Adélaïde was never married. In the late 1740s, when she had reached the age when princesses were normally married, there were no potential Catholic consorts of desired status available, and she preferred to remain unmarried rather than marry someone below the status of a monarch or an heir to a throne. Marriage prospects suggested to her were liaisons with the Prince of Conti and Prince Francis Xavier of Saxony, neither of whom had the status of being a monarch or an heir to a throne. In her teens, Adelaide fell in love with a member of the Lifeguard after having observed him perform his duties; she sent him her snuffbox with the message, "You will treasure this, soon you shall be informed from whose hand it comes.” The guardsman informed his captain Duc d'Ayen, who in turn informed the king, who recognized the handwriting as his daughter’s, and granted the guard an annual pension of four thousand under the express condition that he should "at once remove to some place far from the Court and remain there for a very long time". In 1761, long after she passed the age when 18th-century princesses normally wed, she was reportedly suggested to marry the newly widowed Charles III of Spain; but after she had seen his portrait, she refused, a rejection which was said to be the reason to why Charles III never remarried.
When her younger sisters arrived back from Fontevrault in 1748-50, she became the head of the group of the four unmarried, younger sisters; the others were Madame Victoire, Madame Sophie and Madame Louise. The King referred to them by nicknames: he called Madame Adelaide ‘Logue’ [Tatters], Madame Victoire ‘Coche’ [Piggy], Madame Sophie, ‘Graille’ [Mite], and Madame Louise, ‘Chiffie’ [Rubbish].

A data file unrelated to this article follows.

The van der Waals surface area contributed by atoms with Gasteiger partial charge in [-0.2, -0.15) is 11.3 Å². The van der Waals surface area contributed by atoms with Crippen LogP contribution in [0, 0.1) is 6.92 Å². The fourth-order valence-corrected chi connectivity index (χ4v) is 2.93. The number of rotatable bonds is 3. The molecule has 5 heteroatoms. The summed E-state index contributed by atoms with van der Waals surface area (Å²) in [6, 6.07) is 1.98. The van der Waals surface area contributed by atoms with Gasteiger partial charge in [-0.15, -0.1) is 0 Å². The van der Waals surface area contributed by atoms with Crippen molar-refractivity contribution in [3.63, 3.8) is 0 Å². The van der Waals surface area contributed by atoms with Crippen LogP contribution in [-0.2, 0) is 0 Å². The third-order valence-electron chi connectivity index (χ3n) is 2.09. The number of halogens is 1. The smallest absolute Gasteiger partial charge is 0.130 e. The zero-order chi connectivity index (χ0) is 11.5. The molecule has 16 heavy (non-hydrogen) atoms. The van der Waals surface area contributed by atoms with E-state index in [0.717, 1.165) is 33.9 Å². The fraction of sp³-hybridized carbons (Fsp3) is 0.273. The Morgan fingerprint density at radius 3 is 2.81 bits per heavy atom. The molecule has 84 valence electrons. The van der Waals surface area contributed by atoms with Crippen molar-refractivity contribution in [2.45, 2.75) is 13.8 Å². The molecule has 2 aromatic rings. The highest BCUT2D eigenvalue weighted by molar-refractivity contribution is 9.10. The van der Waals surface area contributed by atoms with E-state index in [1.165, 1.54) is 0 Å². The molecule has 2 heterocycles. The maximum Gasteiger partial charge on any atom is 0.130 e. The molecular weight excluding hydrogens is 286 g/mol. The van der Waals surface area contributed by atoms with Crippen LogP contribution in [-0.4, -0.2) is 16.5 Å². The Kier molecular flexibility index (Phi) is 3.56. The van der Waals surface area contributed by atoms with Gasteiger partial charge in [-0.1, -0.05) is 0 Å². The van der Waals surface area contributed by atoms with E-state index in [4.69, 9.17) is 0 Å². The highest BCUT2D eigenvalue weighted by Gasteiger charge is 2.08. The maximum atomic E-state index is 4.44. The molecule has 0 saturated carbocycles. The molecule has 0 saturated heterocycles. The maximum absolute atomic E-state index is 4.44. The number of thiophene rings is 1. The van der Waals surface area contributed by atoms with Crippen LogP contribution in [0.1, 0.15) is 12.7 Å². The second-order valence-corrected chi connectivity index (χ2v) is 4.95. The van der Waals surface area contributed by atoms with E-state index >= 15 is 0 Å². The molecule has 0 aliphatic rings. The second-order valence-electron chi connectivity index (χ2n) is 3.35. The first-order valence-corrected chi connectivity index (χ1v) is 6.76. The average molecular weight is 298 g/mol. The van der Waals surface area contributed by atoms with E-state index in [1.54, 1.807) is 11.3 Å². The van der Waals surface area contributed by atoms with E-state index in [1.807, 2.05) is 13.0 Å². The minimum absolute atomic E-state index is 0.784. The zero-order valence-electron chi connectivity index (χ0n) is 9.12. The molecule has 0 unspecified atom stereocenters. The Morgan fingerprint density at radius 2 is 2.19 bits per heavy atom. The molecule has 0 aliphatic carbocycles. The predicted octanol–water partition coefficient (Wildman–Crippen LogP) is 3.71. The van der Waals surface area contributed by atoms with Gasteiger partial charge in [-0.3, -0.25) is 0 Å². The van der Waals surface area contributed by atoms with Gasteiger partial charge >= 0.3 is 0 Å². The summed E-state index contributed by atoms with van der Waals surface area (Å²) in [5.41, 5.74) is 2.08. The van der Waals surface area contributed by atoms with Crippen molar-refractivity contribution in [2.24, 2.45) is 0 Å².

Adélaïde was described as an intelligent beauty; her appearance an ephemeral, "striking and disturbing beauty of the Bourbon type characterized by elegance", with "large dark eyes at once passionate and soft", and her personality as extremely haughty, with a dominant and ambitious character with a strong will, who came to dominate her younger siblings: "Madame Adelaide had more mind than Madame Victoire; but she was altogether deficient in that kindness which alone creates affection for the great, abrupt manners, a harsh voice, and a short way of speaking, rendering her more than imposing. She carried the idea of the prerogative of rank to a high pitch." A childhood anecdote mention how she, the age of eleven, expressed her desire to defeat the English by the method described in Judith And Holofernes in the Bible. She was the only one of the unmarried sisters with political ambition, and she attempted unsuccessfully to gain political influence through her father the king, her brother the Dauphin, and eventually through her nephew, the next Dauphin.
Madame Adélaïde, as well as her siblings, attempted without success to prevent their father's liaison with Madame de Pompadour, which began in 1745. In the early 1750s, when the health of Madame de Pompadour was deteriorating, Adélaïde, who was a good rider, became the favorite and close companion of her father for a time, during which she often accompanied him during his riding and amused him with conversation. Their new close relationship, and Adelaide's status as the most beautiful among her sisters, caused rumors that they had an incestuous relationship. A rumor also claimed that Adélaïde was the true mother of Louis de Narbonne (born 1755) by her father. There is nothing to indicate that these rumors were true, though Louis de Narbonne was appointed the chevalier d'honneur of Adelaide, and was reportedly her spoiled favorite, as well as the son of her favorite lady-in-waiting Françoise de Chalus.